Bitterns are breeding at RSPB Leighton Moss in Silverdale for the first time in a decade, following the introduction of new methods of managing the nature reserve four years ago.
As an unusual cousin of the more familiar grey heron, bitterns rely on reedbeds to live in – a now rare habitat in the UK, with Leighton Moss being the largest one in North West England.
Jarrod Sneyd, Site Manager at Leighton Moss said: “Leighton Moss has always been synonymous with bitterns. Whilst we have consistently had them living here throughout the seasons, for the last 10 years they have sadly not been breeding. The reasons why are complex. Leighton Moss is an old reedbed, having formed after the First World War and aging reedbed tends to be quite dry. Bitterns like young, wet reedbeds where they can catch fish, so RSPB staff and volunteers spend a lot of time managing the site in a way that halts its aging process, and creates the conditions that bitterns and lots of other wildlife need to thrive.”
Reedbed is very important to conserve in the UK as a lot of it has been lost through drainage for agriculture and development. In the late 1990s, bitterns were almost wiped out in this country, due to the loss of the reedbed habitat on which they depend. At that time Leighton Moss was one of only a few sites in the country where bitterns were clinging on.
Just eleven booming male bitterns were left, with three of those at Leighton Moss and the majority of the others in East Anglia. Since then, the RSPB and other nature conservation organisations have been working hard to save the species and it has been successful, with 166 males recorded in 2017 – the strongholds being the Avalon Marshes in Somerset and the reedbeds of East Anglia, but sadly this national success was not being mirrored at Leighton Moss.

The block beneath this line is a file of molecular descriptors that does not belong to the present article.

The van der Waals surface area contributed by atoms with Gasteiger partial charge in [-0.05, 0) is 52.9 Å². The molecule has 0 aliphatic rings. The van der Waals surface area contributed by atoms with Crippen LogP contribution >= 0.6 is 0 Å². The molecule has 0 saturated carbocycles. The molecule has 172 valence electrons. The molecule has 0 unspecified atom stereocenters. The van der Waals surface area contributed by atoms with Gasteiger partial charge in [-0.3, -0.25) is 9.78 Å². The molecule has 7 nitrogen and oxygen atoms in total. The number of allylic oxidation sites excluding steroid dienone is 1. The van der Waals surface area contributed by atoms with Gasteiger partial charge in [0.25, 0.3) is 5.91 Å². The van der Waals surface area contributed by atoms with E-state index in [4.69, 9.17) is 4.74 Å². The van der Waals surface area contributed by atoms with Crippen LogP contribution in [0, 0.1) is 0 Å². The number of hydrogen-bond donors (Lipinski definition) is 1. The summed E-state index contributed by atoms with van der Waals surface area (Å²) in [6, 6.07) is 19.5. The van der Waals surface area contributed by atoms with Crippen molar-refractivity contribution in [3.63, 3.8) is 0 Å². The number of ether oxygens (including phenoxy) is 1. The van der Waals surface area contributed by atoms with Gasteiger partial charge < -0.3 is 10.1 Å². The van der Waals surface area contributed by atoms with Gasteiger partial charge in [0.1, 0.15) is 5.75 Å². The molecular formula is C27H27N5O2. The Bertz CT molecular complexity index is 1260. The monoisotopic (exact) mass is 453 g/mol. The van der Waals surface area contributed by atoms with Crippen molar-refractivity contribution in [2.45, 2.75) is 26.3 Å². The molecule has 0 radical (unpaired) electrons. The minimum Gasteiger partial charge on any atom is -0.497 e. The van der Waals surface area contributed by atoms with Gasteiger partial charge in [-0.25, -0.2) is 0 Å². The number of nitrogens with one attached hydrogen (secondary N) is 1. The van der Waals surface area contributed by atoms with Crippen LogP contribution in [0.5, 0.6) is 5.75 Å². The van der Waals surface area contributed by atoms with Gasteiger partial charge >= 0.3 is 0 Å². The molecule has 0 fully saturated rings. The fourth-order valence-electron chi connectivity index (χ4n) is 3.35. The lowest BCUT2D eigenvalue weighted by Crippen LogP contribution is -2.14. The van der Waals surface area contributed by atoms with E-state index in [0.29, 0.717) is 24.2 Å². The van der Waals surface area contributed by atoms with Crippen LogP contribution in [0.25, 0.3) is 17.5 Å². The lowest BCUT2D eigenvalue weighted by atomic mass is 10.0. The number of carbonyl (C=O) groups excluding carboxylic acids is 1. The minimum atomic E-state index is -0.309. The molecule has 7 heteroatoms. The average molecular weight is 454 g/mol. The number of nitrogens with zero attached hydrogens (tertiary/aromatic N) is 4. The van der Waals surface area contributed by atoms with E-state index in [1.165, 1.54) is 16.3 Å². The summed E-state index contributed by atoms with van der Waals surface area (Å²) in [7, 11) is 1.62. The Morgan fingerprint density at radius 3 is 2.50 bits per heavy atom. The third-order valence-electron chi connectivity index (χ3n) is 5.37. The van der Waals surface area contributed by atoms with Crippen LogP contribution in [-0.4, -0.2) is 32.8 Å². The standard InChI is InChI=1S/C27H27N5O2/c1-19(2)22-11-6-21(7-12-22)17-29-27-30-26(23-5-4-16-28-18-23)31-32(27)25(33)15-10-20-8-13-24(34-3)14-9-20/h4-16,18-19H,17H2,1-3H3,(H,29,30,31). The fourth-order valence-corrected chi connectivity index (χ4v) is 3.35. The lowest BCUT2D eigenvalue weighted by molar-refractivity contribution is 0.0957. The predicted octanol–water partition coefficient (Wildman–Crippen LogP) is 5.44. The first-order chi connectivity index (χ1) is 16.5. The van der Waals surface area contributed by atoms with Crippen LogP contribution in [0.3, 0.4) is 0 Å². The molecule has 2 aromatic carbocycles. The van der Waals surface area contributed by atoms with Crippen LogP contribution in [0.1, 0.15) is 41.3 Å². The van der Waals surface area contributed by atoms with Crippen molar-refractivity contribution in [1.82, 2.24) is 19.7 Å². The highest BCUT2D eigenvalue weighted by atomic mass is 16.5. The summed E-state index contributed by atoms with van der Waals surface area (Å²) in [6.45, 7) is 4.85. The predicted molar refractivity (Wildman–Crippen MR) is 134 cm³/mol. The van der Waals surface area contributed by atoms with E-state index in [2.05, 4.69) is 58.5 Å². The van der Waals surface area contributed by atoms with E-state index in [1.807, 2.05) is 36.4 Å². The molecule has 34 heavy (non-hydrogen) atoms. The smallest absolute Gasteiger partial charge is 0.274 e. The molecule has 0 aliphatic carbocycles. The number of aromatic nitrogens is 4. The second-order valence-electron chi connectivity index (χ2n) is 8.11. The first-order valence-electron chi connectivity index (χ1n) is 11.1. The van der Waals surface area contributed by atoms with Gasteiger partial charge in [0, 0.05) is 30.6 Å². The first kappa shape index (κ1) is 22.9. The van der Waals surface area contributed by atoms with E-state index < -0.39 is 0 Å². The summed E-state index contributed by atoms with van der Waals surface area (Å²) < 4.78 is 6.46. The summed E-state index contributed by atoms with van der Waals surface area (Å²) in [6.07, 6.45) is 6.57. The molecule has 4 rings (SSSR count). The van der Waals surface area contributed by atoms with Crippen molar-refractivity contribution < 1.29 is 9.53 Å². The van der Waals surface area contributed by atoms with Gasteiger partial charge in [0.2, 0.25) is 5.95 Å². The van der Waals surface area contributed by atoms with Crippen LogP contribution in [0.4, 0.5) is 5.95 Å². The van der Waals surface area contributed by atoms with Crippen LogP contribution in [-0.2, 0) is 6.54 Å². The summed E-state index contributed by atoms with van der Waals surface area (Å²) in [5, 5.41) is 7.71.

Jarrod continued: “The traditional methods that have always worked in the past when managing Leighton Moss for bitterns, had recently stopped being so effective, which is why these birds sadly stopped breeding here. Lots of research went into how we might be able to improve the reedbed for bitterns once more. Our expert ecologists and wardens embarked on new, experimental methods of managing the reedbed four years ago, including digging out parts of the reedbed, temporarily drying out some areas and introducing deer management. This has encouraged the reed and other plants to grow in areas where they were struggling. It’s still early days but we’re delighted with the results so far. The reedbed has responded really well to the changes and the fact we have a bittern nest once more is a really encouraging sign.”
Bittern populations are monitored by recording the number of ‘booming’ males. Booming is the unusual song of the male birds, a deep sound similar to blowing over the top of a glass bottle. When fully booming, a male can be heard for several kilometres.